Frequently Asked Questions

General

Can you provide installation and/or maintenance services if I purchase from you?
Our engineers are based in Devon; if you are in this region we will happily supply you with a quote for installation and maintenance of goods.
A trained electrician should be able to install a fire alarm system we recommend looking for one that is NIC EIC registered.

 

Deliveries

How long will my order take to arrive?

If the item is in stock:
Orders placed before 12:30 on weekdays are usually dispatched same day; orders after this time are usually dispatched next working day.

Out of stock items:
If the goods you order are not available in the requested quantity then we will notify you with estimated delivery time as soon as possible. Orders waiting for out-of-stock items will not be billed until the items are ready for dispatch.

Orders placed over the weekend will be processed on Monday.

How much does shipping cost?
We have a fixed delivery charge of £3.95 + VAT for any order made regardless of size, weight or quantity.

Who will deliver my goods?
Small items will be sent via Royal Mail 1st Class.
Large orders will be sent by courier service.

Returns

If I wish to return my goods can I?
If you wish to return any items you must notify us by email to sales@sdfirealarms.co.uk within 7 days of receipt. Used items can only be returned if they are found to be faulty, the customer will bear the cost of the return unless the item is replaced or refunded.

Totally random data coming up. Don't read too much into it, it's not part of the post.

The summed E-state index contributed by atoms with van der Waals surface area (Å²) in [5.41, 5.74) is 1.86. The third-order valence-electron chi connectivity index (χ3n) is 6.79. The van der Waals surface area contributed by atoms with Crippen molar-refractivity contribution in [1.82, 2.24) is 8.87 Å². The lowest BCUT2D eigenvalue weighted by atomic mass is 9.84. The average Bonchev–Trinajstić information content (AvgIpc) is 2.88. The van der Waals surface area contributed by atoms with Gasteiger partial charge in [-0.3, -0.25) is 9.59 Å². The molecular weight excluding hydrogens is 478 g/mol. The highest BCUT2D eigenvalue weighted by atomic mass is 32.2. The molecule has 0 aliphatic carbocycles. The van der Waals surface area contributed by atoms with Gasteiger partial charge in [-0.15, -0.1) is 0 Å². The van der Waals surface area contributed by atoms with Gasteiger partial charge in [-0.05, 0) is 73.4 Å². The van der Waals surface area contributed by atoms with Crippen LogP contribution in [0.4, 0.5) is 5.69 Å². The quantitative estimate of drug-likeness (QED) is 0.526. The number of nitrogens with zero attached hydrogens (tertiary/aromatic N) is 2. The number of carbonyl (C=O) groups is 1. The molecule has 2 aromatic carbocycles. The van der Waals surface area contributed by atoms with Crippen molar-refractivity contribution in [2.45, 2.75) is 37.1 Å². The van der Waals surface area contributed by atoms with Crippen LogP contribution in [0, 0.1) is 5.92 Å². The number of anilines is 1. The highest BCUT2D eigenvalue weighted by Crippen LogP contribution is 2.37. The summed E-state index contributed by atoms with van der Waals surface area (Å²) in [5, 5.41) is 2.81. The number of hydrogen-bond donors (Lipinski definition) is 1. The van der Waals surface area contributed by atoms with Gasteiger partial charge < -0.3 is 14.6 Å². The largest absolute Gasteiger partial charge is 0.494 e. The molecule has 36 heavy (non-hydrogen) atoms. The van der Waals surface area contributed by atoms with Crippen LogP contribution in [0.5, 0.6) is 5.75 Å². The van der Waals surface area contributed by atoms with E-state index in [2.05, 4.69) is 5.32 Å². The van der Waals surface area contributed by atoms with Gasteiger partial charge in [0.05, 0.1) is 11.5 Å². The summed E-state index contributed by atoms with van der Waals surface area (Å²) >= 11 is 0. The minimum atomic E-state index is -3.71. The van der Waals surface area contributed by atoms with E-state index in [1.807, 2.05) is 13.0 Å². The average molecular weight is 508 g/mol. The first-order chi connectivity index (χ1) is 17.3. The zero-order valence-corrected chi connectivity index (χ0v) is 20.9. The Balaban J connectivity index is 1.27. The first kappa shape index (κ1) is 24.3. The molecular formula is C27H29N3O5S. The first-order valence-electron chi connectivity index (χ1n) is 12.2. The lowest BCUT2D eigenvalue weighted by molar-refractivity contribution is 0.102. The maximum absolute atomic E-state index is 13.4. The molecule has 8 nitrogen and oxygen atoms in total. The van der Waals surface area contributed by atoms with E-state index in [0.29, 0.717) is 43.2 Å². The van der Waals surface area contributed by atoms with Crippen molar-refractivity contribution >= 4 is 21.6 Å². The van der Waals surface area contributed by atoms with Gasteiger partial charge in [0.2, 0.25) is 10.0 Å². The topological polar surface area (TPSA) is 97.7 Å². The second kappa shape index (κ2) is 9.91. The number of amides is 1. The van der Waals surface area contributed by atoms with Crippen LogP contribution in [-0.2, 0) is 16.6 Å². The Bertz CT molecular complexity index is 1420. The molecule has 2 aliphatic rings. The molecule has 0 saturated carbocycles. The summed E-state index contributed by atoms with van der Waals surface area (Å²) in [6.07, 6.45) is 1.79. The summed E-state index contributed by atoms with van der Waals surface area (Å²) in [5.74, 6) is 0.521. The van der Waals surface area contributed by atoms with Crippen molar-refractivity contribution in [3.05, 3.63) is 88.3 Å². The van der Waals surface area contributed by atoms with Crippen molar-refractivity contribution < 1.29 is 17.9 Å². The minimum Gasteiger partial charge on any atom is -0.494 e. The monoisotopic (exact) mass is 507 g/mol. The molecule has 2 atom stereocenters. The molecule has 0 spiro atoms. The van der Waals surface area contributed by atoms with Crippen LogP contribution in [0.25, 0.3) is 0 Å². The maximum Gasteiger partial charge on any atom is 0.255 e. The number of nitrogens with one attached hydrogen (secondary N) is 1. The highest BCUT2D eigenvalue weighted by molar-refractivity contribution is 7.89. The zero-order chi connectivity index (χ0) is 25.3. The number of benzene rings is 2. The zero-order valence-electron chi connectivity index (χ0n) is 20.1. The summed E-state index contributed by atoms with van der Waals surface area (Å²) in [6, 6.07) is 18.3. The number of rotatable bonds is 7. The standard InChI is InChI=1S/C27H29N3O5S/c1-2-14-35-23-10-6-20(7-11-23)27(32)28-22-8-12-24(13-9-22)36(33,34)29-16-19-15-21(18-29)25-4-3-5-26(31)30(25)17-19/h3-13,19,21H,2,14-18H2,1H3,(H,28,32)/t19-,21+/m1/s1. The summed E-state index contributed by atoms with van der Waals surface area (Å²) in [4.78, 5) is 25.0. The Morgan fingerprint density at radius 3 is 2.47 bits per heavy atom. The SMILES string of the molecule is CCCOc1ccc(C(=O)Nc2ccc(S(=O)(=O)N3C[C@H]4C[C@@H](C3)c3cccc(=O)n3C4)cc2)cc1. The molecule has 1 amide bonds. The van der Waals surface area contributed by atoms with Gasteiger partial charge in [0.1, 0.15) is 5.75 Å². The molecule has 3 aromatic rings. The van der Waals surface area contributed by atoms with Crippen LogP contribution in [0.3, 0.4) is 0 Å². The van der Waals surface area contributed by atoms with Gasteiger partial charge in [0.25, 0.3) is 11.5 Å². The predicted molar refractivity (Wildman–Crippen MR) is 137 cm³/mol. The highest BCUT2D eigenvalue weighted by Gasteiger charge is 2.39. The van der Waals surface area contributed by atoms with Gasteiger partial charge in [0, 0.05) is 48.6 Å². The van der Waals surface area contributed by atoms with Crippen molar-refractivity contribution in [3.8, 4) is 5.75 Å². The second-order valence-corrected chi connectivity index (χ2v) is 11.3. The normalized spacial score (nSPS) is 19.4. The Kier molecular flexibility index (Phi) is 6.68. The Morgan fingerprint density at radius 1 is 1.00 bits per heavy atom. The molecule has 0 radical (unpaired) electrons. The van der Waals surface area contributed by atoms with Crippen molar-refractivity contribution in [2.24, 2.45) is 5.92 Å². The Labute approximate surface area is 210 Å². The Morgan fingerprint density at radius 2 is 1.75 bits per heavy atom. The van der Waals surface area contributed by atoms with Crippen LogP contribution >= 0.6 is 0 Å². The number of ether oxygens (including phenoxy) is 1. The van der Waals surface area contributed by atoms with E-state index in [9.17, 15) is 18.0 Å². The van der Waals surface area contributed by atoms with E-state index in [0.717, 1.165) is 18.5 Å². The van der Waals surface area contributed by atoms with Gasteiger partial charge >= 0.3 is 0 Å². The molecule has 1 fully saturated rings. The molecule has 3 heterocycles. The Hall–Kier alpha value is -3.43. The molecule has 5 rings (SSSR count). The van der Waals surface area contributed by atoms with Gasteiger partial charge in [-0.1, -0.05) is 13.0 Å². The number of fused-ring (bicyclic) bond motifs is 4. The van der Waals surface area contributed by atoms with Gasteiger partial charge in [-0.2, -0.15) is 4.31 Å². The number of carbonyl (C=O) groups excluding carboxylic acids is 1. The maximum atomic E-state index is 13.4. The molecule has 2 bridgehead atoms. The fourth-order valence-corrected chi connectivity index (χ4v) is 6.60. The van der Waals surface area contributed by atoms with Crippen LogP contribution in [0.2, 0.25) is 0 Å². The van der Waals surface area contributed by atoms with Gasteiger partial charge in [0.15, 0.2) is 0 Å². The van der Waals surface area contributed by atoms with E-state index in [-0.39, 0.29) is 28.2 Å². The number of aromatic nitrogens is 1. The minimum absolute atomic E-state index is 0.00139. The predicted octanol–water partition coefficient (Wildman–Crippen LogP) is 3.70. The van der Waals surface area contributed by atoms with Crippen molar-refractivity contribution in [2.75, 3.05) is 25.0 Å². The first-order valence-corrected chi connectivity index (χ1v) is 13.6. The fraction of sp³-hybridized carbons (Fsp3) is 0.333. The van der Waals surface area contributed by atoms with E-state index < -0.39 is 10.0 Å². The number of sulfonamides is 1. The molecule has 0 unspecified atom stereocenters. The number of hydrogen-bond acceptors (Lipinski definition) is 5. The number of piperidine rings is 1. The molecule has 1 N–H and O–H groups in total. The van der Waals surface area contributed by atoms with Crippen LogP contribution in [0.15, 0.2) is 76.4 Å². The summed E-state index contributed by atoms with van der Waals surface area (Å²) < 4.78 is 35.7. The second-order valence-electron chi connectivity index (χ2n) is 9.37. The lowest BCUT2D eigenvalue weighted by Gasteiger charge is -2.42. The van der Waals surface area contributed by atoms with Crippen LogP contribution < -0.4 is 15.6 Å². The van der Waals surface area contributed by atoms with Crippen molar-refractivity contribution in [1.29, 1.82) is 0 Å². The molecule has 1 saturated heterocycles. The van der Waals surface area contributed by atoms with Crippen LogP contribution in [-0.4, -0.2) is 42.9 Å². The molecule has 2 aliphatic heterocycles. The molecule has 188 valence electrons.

If you are not sure whether you are purchasing the right product please email us with you specifications and requirements so that we can confirm whether it is suitable or advise you on choosing an alternative product.

 

Addressable Fire Alarm Equipment

What is the difference between an "addressable" system and a "conventional" one?

Conventional Systems
A conventional system is a cost effective approach for a fire alarms system. These are usually found in small to medium sized commercial premises such as shops or offices. They provide the means to detect and warn of fire.
Detectors are installed on zones, when a detector is activated the control panel will indicate which zone the triggered detector is located in.

Addressable Systems
An addressable system provides a more technologically advanced fire alarm system – usually at a higher price.
This type of system acts more like a computer; it can diagnose exactly which detector has been activated so that the fault/fire can be located a lot more efficiently.
These systems tend to be used in buildings such as hospitals, schools and large offices or factories.

Are the panel on the site addressable?
No, the panels we currently stock are conventional panels. We can supply addressable panels to meet individual needs, please contact us for a quote with your requirements.

Batteries

What are Ni-Cad batteries used for?
Ni-Cad D-Cell stick batteries are mainly used as back-up power for emergency lights.

Which amp battery do I require for my fire alarm panel?
This varies depending on the physical size of your panel. We would recommend referring to the panels user manual or contacting the manufacturer if you are not sure.

Bells and Sounders

Is the motorised bell suitable for a standalone solution?
No, the conventional motorised bells are used as a component in a full fire alarm system, if you're looking for a standalone alarm system then the Klaxon Boxer or Klaxon Terrier may be suitable.